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Auto Safety Regulator Investigating Tesla Recall of Autopilot

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The federal government’s main auto safety agency said on Friday that it was investigating Tesla’s recall of its Autopilot driver-assistance system because regulators were concerned that the company had not done enough to ensure that drivers remained attentive while using the technology.

The National Highway Traffic Safety Administration said in documents posted on its website that it was looking into Tesla’s recall in December of two million vehicles, which covered nearly all of the cars the company had manufactured in the United States since 2012. The safety agency said that it had concerns about crashes that took place after the recall and results from preliminary tests of recalled vehicles.

The investigation adds to a list of headaches for Tesla, the dominant electric vehicle maker in the United States. The company’s sales fell more than 8 percent in the first three months of the year compared with the same period a year earlier, the first such drop since the early days of the coronavirus pandemic.

Tesla announced in December that it would recall its autopilot software after an investigation by the auto safety agency found that the carmaker hadn’t put in place enough safeguards to make sure the system, which can accelerate, brake and control cars in other ways, was used safely by drivers who were supposed to be ready at any moment to retake control of their cars using Autopilot.

The agency said it had identified at least 13 fatal crashes tied to use of Autopilot. The company is also facing lawsuits from individuals who claim the system is defective, and its design contributed to or is responsible for serious injuries and deaths.

The recall, which entails a wireless software update, includes more prominent visual alerts and checks when drivers are using Autopilot to remind them to keep their hands on the wheel and pay attention to the road. The recall covers all five of Tesla’s passenger models — the 3, S, X, Y and Cybertruck.

Tesla did not respond to a request for comment.

The auto safety agency also said Friday that it took issue with Tesla’s decision to allow customers to opt in to the recall and let them undo the changes. Tesla also appeared to issue other updates that addressed issues related to the recall that the company and the safety agency had not agreed on in advance.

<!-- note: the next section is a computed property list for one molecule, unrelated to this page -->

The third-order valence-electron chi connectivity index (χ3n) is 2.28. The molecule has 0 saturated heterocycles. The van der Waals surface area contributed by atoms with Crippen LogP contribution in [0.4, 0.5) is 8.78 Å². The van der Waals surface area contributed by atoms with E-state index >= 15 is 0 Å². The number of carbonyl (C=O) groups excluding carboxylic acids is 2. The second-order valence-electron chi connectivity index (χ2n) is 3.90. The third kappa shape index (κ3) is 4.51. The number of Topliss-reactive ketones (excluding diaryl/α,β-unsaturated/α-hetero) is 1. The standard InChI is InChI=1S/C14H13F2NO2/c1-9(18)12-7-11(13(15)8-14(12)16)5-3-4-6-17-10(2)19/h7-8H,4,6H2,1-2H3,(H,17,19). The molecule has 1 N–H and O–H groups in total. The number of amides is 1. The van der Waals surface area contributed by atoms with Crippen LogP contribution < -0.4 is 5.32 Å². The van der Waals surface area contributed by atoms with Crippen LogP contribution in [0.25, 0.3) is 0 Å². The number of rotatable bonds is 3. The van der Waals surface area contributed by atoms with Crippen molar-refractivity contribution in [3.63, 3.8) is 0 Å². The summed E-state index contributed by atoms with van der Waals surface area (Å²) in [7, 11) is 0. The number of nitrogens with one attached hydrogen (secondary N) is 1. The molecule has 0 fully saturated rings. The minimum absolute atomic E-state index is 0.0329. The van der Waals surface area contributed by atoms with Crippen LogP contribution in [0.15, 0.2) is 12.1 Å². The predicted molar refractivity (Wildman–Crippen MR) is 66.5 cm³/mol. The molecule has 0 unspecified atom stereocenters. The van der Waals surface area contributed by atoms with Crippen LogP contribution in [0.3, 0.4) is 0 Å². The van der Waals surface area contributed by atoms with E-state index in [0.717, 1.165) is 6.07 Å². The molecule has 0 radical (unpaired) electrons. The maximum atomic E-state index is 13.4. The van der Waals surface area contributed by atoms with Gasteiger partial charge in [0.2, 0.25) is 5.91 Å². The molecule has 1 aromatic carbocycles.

“This investigation will consider why these updates were not a part of the recall or otherwise determined to remedy a defect that poses an unreasonable safety risk,” the agency said in its notice.

Tesla and its chief executive, Elon Musk, have long chafed at criticism of Autopilot and a more advanced system that it calls Full Self-Driving. They have argued that the systems, neither of which makes its cars autonomous, make its cars safer and have blamed any crashes or problems on drivers.

The carmaker has been under the scrutiny of safety regulators for other issues, too.

Last week, the auto safety agency said that Tesla had agreed to recall nearly 4,000 Cybertruck pickups. The agency said that the way soap had been used as a lubricant during the assembly of the truck could lead to the accelerator pedal becoming stuck. The carmaker is not aware of any injuries or accidents linked to that defect.

In February, Tesla recalled more than two million vehicles because the font size on a warning lights panel was too small.

These setbacks come as the company is struggling to hold on to its dominance in the electric-vehicle market as newer and more established automakers introduce new models around the world. Tesla’s market share in the U.S. electric-vehicle market fell to 51 percent in the first quarter, down from 62 percent during the same period last year.

Mr. Musk told employees this month that Tesla would cut more 10 percent of its work force. Two senior executives also announced that they were leaving the company.

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